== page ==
The en banc U.S. Court of Appeals for the Federal Circuit [hereinafter ‘the Federal Circuit’] held that for the patent owner’s sales occurring in the United States, Lexmark’s lawful post-sale restrictions, with adequate notice, prevents patent exhaustion. For Lexmark’s initial international sales, the Federal Circuit held that a U.S. patent owner does not forfeit the right to prevent infringing products from entering the U.S.  The Federal Circuit did not follow Kirtsaeng v. John Wiley & Sons, Inc., 568 U.S. 519 (2013) [hereinafter ‘Kirtsaeng] which held that that a U.S.  copyright owner does not retain rights to tangible items containing copyright if the owner voluntarily sells these items outside the United States.

The Court reversed the Federal Circuit and held that a U.S. patentee’s voluntary sale of patented items in the United States is authorized and exhausts all U.S. patent rights in those products. It further held that a sale is authorized even if there is non-compliance with contractual post-sale restrictions. The Court relied in part upon Quanta Computers, Inc. v. LG Electronics, Inc., 553 U.S. 617 (2008) which held that a patentee’s authorized sale through its licensee removed products from patent protection. The Court stated that extending U.S. patent rights beyond the first sale adversely affects business, especially in transactions with used products. However, the Court further stated that a breach of contract lawsuit for non-compliance with post-sale restrictions was a possible remedy.

For international sales, the Court found Kirtsaeng controlling, and so a patentee’s authorized sale of a product item anywhere in the world also exhausts patent rights. In sum, post-sale restrictions and sale location do not result in patent infringement by the purchaser, because the only relevant inquiry is whether the patentee voluntarily transferred an item of patented technology for a one-time financial reward.

© 2017 Adrienne B. Naumann, Esq. All rights reserved.

Ms. Naumann does not sponsor or endorse the advertisements at adriennebnaumann.wordpress.com.

[1] Patent exhaustion is defined as the absence of patent rights in a product after a patentee’s voluntary sale of a product, and where that product is a tangible representation of a U.S. patented technology. A licensee in the present context is defined as those rights transferred to another by a patent owner to use, sell or create the patented technology, but without transferring ownership of the patented technology.


It’s NOT complicated Part 2: TC Heartland v. Kraft Food Group Brands

August 15, 2017

In TC Heartland LLC v. Kraft Foods Group Brands, 581 U.S. ___ (2017) the U.S. Supreme Court [hereinafter ‘the Court’] held that U.S. patent infringement litigation takes place only in the state in which a corporation is incorporated. To arrive at this holding the Court concluded that the general federal venue statute at 28 U.S.C. 1391 does not define corporate residence in the patent infringement litigation venue statute.  28 U.S.C. 1400(b).[1]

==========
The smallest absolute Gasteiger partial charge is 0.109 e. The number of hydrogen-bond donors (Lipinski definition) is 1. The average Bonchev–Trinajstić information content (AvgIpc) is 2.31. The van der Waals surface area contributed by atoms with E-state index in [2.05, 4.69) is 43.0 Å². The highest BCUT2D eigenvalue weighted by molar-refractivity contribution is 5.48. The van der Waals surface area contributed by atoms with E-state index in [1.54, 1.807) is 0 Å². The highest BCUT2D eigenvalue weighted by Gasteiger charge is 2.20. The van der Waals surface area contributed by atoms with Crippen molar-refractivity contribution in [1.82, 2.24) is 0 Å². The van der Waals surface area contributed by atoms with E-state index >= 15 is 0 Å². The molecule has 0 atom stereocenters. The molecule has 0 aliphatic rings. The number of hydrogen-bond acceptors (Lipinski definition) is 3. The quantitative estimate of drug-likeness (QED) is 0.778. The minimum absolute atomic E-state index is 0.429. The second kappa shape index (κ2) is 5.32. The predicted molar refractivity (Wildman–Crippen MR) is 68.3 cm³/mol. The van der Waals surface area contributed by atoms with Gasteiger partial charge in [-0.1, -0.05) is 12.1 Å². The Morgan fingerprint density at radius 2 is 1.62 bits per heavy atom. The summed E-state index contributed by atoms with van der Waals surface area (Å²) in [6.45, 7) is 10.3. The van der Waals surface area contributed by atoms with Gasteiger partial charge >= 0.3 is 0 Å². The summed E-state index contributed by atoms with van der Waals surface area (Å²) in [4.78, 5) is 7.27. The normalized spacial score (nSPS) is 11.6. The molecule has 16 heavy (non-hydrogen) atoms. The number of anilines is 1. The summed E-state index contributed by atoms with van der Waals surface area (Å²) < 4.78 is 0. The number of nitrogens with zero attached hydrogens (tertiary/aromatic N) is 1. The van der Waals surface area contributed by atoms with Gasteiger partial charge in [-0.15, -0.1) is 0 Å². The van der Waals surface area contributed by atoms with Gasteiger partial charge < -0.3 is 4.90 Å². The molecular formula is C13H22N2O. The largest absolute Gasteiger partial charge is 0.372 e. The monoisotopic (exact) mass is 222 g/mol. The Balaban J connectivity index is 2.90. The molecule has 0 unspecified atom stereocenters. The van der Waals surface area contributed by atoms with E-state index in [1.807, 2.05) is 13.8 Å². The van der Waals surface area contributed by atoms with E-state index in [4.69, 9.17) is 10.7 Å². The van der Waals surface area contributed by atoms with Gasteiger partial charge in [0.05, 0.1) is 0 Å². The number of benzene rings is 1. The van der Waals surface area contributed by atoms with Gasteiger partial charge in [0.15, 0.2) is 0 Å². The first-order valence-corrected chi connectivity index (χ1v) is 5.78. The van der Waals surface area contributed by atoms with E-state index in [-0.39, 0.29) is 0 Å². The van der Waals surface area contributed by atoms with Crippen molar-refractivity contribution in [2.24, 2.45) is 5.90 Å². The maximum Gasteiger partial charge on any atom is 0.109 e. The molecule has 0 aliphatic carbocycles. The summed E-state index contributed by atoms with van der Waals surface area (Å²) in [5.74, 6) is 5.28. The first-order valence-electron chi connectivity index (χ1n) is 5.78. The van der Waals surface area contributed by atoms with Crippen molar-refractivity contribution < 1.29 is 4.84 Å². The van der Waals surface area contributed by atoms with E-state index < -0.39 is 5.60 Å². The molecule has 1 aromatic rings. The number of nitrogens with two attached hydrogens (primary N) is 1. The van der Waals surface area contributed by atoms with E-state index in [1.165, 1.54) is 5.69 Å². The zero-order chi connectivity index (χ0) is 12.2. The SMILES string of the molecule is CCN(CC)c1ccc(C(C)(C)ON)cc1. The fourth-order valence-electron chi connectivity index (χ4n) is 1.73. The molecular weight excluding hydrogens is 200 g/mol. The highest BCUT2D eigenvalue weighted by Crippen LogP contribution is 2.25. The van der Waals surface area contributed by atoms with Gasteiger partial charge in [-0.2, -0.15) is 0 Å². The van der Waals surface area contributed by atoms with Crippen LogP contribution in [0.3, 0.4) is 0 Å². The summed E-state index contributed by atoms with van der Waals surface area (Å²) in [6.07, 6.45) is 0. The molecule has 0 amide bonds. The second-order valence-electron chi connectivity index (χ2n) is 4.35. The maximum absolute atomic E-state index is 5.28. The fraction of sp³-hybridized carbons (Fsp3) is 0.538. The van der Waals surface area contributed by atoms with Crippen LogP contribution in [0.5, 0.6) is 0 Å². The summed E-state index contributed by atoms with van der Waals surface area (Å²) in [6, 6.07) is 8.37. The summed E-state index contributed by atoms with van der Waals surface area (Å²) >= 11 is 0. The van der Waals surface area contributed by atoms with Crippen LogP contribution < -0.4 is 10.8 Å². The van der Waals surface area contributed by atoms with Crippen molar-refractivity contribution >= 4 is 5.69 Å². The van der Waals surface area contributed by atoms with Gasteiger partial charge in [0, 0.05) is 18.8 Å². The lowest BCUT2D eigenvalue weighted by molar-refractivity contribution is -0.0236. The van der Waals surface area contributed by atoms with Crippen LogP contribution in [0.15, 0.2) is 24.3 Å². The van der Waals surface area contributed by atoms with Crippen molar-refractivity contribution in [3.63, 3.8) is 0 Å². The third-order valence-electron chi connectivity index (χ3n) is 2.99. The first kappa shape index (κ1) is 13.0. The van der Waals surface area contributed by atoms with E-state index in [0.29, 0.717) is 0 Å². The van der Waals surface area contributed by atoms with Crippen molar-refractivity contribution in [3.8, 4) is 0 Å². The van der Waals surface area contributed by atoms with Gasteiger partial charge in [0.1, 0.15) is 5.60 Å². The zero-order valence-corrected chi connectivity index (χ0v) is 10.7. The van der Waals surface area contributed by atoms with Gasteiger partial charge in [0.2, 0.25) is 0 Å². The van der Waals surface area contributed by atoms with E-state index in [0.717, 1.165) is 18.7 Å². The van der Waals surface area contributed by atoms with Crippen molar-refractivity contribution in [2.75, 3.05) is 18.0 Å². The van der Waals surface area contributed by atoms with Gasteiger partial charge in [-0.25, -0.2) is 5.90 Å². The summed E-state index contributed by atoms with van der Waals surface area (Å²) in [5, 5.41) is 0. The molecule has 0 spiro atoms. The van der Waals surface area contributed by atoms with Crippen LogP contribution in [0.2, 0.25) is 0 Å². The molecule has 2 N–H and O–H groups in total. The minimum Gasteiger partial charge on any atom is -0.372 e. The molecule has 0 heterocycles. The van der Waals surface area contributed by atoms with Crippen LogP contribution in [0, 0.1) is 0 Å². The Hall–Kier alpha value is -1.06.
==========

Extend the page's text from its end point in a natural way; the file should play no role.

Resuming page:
TC Heartland LLC [hereinafter ‘Heartland’] is a corporation that is organized under Indiana law and headquartered in Indiana. Kraft Foods Group Brands [hereinafter ‘Kraft’] is organized in Delaware with its principle place of business in Illinois. Kraft filed a lawsuit in Delaware based upon Heartland’s alleged infringement of its patents for water enhancer products. Heartland’s position was that the Delaware trial court had no personal jurisdiction over Heartland, or in the alternative that venue should be transferred to Indiana. However, the trial court concluded there was personal jurisdiction over Heartland and denied its motion for a transfer of venue. Before the U.S. Court of Appeals for the Federal Circuit [hereinafter ‘the Federal Circuit’] Heartland contended that Fourco Glass Co. v. Transmirra Products Corp., 353 U.S. 222 (1957) squarely held that venue for patent infringement litigation, based upon corporate residence, was exclusively in the state in which a corporation is incorporated. Nevertheless, the Federal Circuit agreed with the trial court, because the general federal venue statute explicitly states (i) a corporation is a resident of any judicial district subject to a court’s personal jurisdiction in that district and (ii) this definition applies “for all venue purposes,” including corporate residence in section 1400(b). 28 U.S.C. 1391(c).

The Court reversed the Federal Circuit decision and held that “residence” in the patent infringement venue statute refers exclusively to the state of incorporation for domestic corporations. It observed that amendments to section 1391 after Fourco did not result in Fourcos definition of corporate residence in section 1400(b) becoming obsolete. The Court further observed that Fourco is still good law, neither party has asked the Court to revisit its holding, and that Congress has not amended section 1400(b) since Fourco.   Therefore, the definition of corporate residence in section 1391(c) does not apply, because the section 1391 pre-amble reads “except as otherwise provided by law,” and Fourco qualifies as an exception.

In sum, section 1400(b) does not include the broader definition of corporate residence of the general venue statute.  The Court concluded by remanding the case to the Federal Circuit for further proceedings consistent with its decision.

© 2017 Adrienne B. Naumann. All rights reserved.

Ms. Naumann does not sponsor or endorse the advertisements at adrienneb.naumann.wordpress.com.

[1]Personal jurisdiction is defined as the power of a court over an actual person or entity. Venue is defined as the location where either party in a lawsuit may require the case to proceed. In other words, venue is a subset of locations where there is personal jurisdiction over the parties to the lawsuit.